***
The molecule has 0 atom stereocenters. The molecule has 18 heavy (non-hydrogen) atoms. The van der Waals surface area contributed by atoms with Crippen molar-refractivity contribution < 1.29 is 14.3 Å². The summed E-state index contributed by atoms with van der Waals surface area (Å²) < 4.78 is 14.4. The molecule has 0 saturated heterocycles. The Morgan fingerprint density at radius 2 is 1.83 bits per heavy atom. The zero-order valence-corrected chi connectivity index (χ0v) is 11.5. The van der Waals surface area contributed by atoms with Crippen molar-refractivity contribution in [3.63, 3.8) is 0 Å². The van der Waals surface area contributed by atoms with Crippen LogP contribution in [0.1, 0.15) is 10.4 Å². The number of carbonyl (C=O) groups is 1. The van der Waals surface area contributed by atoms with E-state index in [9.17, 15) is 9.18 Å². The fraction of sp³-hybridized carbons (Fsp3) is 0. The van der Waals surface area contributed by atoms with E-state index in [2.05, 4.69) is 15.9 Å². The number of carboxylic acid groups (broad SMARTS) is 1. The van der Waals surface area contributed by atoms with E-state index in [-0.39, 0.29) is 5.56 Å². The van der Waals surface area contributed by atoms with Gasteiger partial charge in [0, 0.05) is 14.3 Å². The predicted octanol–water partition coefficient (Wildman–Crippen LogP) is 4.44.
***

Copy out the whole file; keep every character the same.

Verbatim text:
The molecule has 0 atom stereocenters. The molecule has 18 heavy (non-hydrogen) atoms. The van der Waals surface area contributed by atoms with Crippen molar-refractivity contribution < 1.29 is 14.3 Å². The summed E-state index contributed by atoms with van der Waals surface area (Å²) < 4.78 is 14.4. The molecule has 0 saturated heterocycles. The Morgan fingerprint density at radius 2 is 1.83 bits per heavy atom. The zero-order valence-corrected chi connectivity index (χ0v) is 11.5. The van der Waals surface area contributed by atoms with Crippen molar-refractivity contribution in [3.63, 3.8) is 0 Å². The van der Waals surface area contributed by atoms with Crippen LogP contribution in [0.1, 0.15) is 10.4 Å². The number of carbonyl (C=O) groups is 1. The van der Waals surface area contributed by atoms with E-state index in [9.17, 15) is 9.18 Å². The fraction of sp³-hybridized carbons (Fsp3) is 0. The van der Waals surface area contributed by atoms with E-state index in [2.05, 4.69) is 15.9 Å². The number of carboxylic acid groups (broad SMARTS) is 1. The van der Waals surface area contributed by atoms with E-state index in [-0.39, 0.29) is 5.56 Å². The van der Waals surface area contributed by atoms with Gasteiger partial charge in [0, 0.05) is 14.3 Å². The predicted octanol–water partition coefficient (Wildman–Crippen LogP) is 4.44.